Ludolf Bakhuizen rarely made his seas calm or sunlit. His is a northern sea with boats scudding before the wind, evoking the sound of straining timbers and slapping rigging.
The vessel speeding towards the distant man-of-war (battleship) is a snaauwschip – a dispatch boat. The man-of-war is at anchor, its sails furled, flying the Dutch colours. The snaauwschip tows a small vessel, perhaps to transfer one of the crew with urgent orders for the man-of-war before it sets sail for one of the many wars fought by the Dutch at the time.
Closer to us the sea becomes more turbulent. A small flat-bottomed boat lying low in the water fights the waves, the sail lowered. Just one face looks out – full of character, the owner’s hand on the tiller – unperturbed and calm in the face of nature’s power.
Ludolf Bakhuizen rarely made his seas calm or sunlit, unless he let a break in the clouds send a strand of pale light across the water. His is a northern sea with boats scudding before the wind, evoking the sound of straining timbers and slapping rigging.
In this painting, the waves in the darker area of the foreground have a rhythmic expression; Bakhuizen had trained as a calligrapher, when his pen would make sweeping curves and smaller, perhaps sharper, embellishments. But in his seas there is always a sense of depth, power and cold – a sense of what it would feel like to fall from one of his fast-moving ships into the wild waters.
The vessel speeding towards the distant man-of-war (battleship) is a snaauwschip (known in England as a snow) – a fast dispatch boat. It flies the blue flag of Leeuwarden, a port on the northern coast of the Netherlands, the coat of arms repeated on the stern. The man-of-war is at anchor, its sails furled, flying the Dutch colours. The snaauwschip tows a small vessel, perhaps to transfer a member of its crew with urgent orders for the man-of-war before it sets sail for one of the many wars fought by the Dutch in the seventeenth century.
The town on the horizon seems to be Dordrecht. The square tower and slender spire of the Grote Kerk (Great Church) stands on the left. Far off towards the right is the hexagonal tower of the Groothoofdspoort. This was the ancient gate through which travellers by water entered – and can still enter – the city that stands at the meeting of three rivers. The spiky sails of a windmill pierce the sky where it stands between the two great buildings.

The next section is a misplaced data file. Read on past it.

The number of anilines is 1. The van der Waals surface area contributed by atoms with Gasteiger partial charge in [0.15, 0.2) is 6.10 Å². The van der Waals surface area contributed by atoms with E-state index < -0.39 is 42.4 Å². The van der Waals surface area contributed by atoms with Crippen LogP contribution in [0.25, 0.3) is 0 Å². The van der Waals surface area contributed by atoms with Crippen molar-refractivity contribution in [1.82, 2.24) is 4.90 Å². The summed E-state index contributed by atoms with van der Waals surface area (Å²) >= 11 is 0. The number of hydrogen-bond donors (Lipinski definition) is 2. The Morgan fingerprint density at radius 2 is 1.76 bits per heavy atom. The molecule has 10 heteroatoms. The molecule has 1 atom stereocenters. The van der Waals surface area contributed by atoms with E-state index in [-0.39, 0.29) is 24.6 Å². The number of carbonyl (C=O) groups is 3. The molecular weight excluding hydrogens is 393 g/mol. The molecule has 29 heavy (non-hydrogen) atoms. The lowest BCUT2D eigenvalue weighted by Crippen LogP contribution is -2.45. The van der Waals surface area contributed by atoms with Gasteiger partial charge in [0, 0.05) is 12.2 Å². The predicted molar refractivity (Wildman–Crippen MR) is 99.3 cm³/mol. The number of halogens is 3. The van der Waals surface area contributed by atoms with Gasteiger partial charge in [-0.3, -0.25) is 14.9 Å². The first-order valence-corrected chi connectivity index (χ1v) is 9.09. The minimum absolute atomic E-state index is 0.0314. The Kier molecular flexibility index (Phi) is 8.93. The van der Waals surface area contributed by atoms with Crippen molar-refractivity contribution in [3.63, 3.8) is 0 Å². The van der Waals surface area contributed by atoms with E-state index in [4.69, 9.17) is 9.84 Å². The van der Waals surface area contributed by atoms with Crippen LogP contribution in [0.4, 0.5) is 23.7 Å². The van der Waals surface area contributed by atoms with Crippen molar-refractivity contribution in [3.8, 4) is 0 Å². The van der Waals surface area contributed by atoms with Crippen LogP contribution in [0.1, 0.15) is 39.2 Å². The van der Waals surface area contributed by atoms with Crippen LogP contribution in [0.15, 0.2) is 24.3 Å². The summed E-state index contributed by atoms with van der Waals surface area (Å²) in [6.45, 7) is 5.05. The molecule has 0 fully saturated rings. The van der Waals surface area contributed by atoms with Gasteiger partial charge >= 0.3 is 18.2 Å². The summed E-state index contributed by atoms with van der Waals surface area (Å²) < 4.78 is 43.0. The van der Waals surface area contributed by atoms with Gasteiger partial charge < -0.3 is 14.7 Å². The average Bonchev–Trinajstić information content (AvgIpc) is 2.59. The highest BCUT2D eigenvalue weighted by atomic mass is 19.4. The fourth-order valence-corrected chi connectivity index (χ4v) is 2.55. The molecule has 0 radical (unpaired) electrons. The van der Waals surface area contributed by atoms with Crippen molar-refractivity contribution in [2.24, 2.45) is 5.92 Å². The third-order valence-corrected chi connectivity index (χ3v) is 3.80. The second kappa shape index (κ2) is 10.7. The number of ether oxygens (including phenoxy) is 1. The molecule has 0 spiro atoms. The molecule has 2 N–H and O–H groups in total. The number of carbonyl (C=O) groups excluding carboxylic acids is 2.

On the left, in shadow, a wooden pier juts into the sea. Under the red tiles of a wooden shack a man and a woman are perhaps gutting fish ready for sale. Above them, a sail shivers in the wind as it’s lowered by two men on board; another on shore coils a rope. They're watched by a stout man with his coat flying in the breeze and another squatting on a crate, their backs to us. With a flick of his brush, Bakhuizen shows us that the seated man’s head is turned towards this homecoming vessel. A few sweeping strokes of paint turn the other’s attention to the journey of the flying snaauwschip out on the river.
Closer to us the sea becomes more turbulent – perhaps where the currents of two of the rivers meet. A small flat-bottomed boat lies low in the water, slapped and buffeted by the waves. The sail is lowered, not yet furled; something to be wrestled with in the wind. Overhead the weather-torn flag of Dordrecht flies on indomitably. Among all the expressive human backs that Bakhuizen shows us, just one human face looks out – full of character, the owner’s hand on the tiller – unperturbed and calm in the face of nature’s power.
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